December 27, 2021
How to potty train my Child?
There are no easy or quick rules for potty training, but there are a number of suggestions that each family can adapt to their child. It should be borne in mind that these rules are guidelines. Parents should also be guided by intuition and knowledge about what their child is like.
Maybe you are asking When to start training?
Potty training (pee and poo) usually takes place between 2 and 3 years of age, although some children may be able to do it later.
In a child's development, there is a stage when the child is already able to cooperate, which is around the age of two. At this age, the following can already be observed:
The child has sufficient physical readiness: he can walk unaided, has good hand coordination, is able to pull up or pull down his trousers, etc.
The child is already able to follow instructions: e.g. to sit on a chair, to stand up, to imitate someone.
Bladder control: you notice that the child urinates a lot at once (not small, frequent amounts), stays dry for 2 or 3 hours and you can tell that he/she is going to urinate by the gestures or posture he/she puts on.
It may be better to delay learning if these skills appear later, or if it is a time of change for the child, such as the birth of a new sibling, a change of house, illness or the start of kindergarten.
How to start training?
With patience and expecting the occasional mistake, which, if it happens, we will take with understanding.
At first we will let him accompany the parents to the toilet, which will help him to see everything more naturally and he may want to imitate them.
We will buy a suitable potty with the child's cooperation, choosing one that is large enough, solid and with a rigid base. You can also use a toilet bowl reducer. In this case, it is a good idea to put some kind of elevator on the feet so that he/she can support him/herself.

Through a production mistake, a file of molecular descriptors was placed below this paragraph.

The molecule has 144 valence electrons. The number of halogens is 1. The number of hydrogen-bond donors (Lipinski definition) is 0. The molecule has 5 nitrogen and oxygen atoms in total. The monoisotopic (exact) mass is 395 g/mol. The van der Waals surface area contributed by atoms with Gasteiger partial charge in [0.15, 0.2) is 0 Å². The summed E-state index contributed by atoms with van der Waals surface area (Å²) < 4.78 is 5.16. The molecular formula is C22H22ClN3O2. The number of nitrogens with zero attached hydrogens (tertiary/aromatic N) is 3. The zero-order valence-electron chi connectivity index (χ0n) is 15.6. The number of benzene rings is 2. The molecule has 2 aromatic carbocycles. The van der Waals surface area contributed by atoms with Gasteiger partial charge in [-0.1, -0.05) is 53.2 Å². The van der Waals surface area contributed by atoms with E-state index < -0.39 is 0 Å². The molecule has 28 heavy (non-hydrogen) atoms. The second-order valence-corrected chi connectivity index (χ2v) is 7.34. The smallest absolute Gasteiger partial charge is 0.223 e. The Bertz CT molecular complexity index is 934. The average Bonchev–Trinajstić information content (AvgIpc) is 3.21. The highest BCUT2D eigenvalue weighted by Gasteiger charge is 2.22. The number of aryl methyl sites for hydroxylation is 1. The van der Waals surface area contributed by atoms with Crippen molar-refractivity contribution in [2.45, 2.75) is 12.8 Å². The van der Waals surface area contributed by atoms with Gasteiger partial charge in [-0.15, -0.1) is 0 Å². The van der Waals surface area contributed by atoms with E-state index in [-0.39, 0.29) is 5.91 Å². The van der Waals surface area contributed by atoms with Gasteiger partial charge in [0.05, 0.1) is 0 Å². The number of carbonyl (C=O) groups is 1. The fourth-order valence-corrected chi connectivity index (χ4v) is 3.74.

If possible, we should start training in good weather, to avoid the cold and excessive clothing that makes it difficult to manoeuvre.
Try to be alone with the child, avoiding distractions from other family members, television, radio, toys, etc.
Place the potty on an easily washable floor and in a pleasant room at a suitable temperature.
During the day we will not put nappies on the child so that he/she will notice when he/she has peed. He can wear a panty or a pair of pants that he has chosen and that he likes.
We will teach him to pull up and down his trousers, which should be as loose as possible.
We will sit him on the potty for a few minutes (no more than 5 or 10) after each meal and every 2 or 3 hours, offering him plenty of liquids to increase his desire to urinate. It is also advisable that the poo is not hard, so that he does not associate pooing with pain.
You can use a doll that drinks liquids and "goes wee-wee" to show her as an example: sit her on the potty and praise her when she urinates or show her how to do it on the potty. The child will enjoy the demonstrations and will tend to imitate what he sees.
Praise her efforts to learn with words, hugs and caresses at all times.
When the child pees or poos on the toilet, we will not get angry or shout at him/her. We will calmly explain that peeing and pooing are done in the potty, and we will encourage them that next time they will succeed. We will change his clothes and insist that he is dry and clean.
We will also teach older children how to use toilet paper, how to empty the potty, flush the toilet and wash their hands after the whole process is finished.
His attention must be caught before we tell him to do something.
Give instructions only when we are close to the child.
We will offer gentle manual guidance after 1 or 2 seconds of being told to do something if the child does not do it.
We will not give a new instruction if the previous one has not been carried out.
What NOT to do?
Do not show concern or obsession about the issue.
Do not punish, argue, shame or scold the child if there is a "failure". Children learn by repeating things, especially if they are pleasant.
Children should not be left alone for long periods of time, as they will get bored or play with the potty.
Above all, training should not turn into a power struggle between the adult and the child.
If the child refuses to sit on the potty, do not insist and turn it into a moment of anger. You can suggest it again a few minutes later.
Sometimes children refuse to learn, get angry and it is a very stressful moment for them and for the parents. In these cases, it is better to stop the training and wait for a period of time, which can be months, before restarting it.
I hope you find these steps helpful, but please always remember to be patient in this process.